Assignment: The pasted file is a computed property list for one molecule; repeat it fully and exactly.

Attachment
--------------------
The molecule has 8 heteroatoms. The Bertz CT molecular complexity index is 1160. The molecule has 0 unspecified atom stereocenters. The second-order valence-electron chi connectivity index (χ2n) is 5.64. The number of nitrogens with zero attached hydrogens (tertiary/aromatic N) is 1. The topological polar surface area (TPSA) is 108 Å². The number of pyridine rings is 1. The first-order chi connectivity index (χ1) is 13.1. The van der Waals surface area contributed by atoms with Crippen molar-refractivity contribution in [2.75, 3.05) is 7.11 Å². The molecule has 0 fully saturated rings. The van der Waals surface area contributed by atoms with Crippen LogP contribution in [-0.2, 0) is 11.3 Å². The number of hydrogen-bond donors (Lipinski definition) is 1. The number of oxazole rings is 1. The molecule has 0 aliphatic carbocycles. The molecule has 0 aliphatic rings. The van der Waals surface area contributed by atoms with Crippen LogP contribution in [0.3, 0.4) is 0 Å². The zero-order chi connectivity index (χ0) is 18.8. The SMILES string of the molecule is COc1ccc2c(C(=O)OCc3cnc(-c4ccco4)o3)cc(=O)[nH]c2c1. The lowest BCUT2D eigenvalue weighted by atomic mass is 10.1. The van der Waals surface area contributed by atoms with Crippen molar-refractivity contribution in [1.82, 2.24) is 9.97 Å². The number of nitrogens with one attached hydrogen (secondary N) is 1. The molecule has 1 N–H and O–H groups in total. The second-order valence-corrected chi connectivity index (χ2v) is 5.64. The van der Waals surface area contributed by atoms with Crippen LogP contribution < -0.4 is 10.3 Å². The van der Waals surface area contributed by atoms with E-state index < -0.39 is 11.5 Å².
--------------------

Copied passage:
The molecule has 8 heteroatoms. The Bertz CT molecular complexity index is 1160. The molecule has 0 unspecified atom stereocenters. The second-order valence-electron chi connectivity index (χ2n) is 5.64. The number of nitrogens with zero attached hydrogens (tertiary/aromatic N) is 1. The topological polar surface area (TPSA) is 108 Å². The number of pyridine rings is 1. The first-order chi connectivity index (χ1) is 13.1. The van der Waals surface area contributed by atoms with Crippen molar-refractivity contribution in [2.75, 3.05) is 7.11 Å². The molecule has 0 fully saturated rings. The van der Waals surface area contributed by atoms with Crippen LogP contribution in [-0.2, 0) is 11.3 Å². The number of hydrogen-bond donors (Lipinski definition) is 1. The number of oxazole rings is 1. The molecule has 0 aliphatic carbocycles. The molecule has 0 aliphatic rings. The van der Waals surface area contributed by atoms with Crippen LogP contribution in [0.3, 0.4) is 0 Å². The zero-order chi connectivity index (χ0) is 18.8. The SMILES string of the molecule is COc1ccc2c(C(=O)OCc3cnc(-c4ccco4)o3)cc(=O)[nH]c2c1. The lowest BCUT2D eigenvalue weighted by atomic mass is 10.1. The van der Waals surface area contributed by atoms with Crippen molar-refractivity contribution in [1.82, 2.24) is 9.97 Å². The number of nitrogens with one attached hydrogen (secondary N) is 1. The molecule has 1 N–H and O–H groups in total. The second-order valence-corrected chi connectivity index (χ2v) is 5.64. The van der Waals surface area contributed by atoms with Crippen LogP contribution < -0.4 is 10.3 Å². The van der Waals surface area contributed by atoms with E-state index < -0.39 is 11.5 Å².